The story illustrates this faculty of open-mindedness by discussing how a little toddler might not think it odd if his father happens to levitate a little bit while making breakfast, since his father does strange things all the time, but the child's mother might scream and drop the eggs when she notices the unusual event.
I operate on the principle that everyone is, or should be, fundamentally a philosopher and scientist, so that's how I'm going to pontificate about this; this piece is for those who appreciate the theory of self-actualization but are still yet to act, not those who lack the necessary attitude in the first place. If you don't care about becoming both more certain about real things and more flexibly wise about uncertain things, you probably aren't reading this series anyway. And if you do care about those things, you should be calling yourself a scientist and philosopher, and cultivating those habits like any other.
Anyway, as a scientist and philosopher, you must operate with a willingness to examine how things work -- both yourself, and things outside of yourself. This necessitates a willingness to change your expectations and assumptions, right down to your logical processes themselves.
Thanks, xkcd author Randall Munroe
The easy way to say this is "You must always be able to be wrong", but it goes deeper than how that sounds. You must be willing to accept that the way you think the universe works -- again, including yourself -- may not be the way it really works, or the way some parts of it work anymore. You must be willing to look into what's frightening, not just at what's familiar.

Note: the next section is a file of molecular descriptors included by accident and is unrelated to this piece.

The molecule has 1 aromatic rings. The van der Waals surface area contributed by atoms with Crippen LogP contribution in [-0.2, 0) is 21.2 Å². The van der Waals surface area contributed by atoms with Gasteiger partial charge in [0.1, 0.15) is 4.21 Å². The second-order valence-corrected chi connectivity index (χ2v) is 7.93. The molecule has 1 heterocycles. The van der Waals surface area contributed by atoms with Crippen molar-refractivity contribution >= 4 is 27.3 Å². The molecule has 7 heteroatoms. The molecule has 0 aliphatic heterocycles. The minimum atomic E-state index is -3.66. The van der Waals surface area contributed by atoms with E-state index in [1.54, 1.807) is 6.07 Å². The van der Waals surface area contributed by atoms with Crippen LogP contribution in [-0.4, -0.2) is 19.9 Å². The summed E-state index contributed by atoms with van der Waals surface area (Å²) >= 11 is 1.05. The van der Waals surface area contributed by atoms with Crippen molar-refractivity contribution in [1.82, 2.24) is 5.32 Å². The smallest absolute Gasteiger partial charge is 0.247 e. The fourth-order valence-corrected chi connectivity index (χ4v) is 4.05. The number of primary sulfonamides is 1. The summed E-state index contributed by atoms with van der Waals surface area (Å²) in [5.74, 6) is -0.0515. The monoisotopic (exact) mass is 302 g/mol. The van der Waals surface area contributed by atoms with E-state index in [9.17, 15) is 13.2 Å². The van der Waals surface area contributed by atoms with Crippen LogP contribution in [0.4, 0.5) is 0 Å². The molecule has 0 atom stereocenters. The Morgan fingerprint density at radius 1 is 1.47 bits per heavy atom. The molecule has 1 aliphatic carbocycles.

And if you're anything like me, what seems "familiar" can be the disappointing endings anyway, and what's frightening is the unpredictability of the good ones, which makes us hesitant to change ourselves. There are many reasons to hesitate besides that, but it's a major player among mine. We just don't know what's up there, so it might be scary when we finally look at it!
But it's never really as scary as it seems like it will be.
So let's reconcile with unfamiliarity again, yeah? Let's start looking up and out more instead of looking sideways and down. There's never a point in your life when you're allowed to retire from doing that, no matter how tall you grow or high you climb.
Check out Part 3, "Transformation can't be forced to go your way; it will inherently go a new and different way from anything you try to cause", for a discussion on control and the lack thereof, autonomy and the lack thereof, and a couple of stories that (as of writing this footer) I'm pretty sure are from the Tao de Ching but I only know them from reading them in The Tao of Pooh so I still need to look up their real origins. Thanks for reading!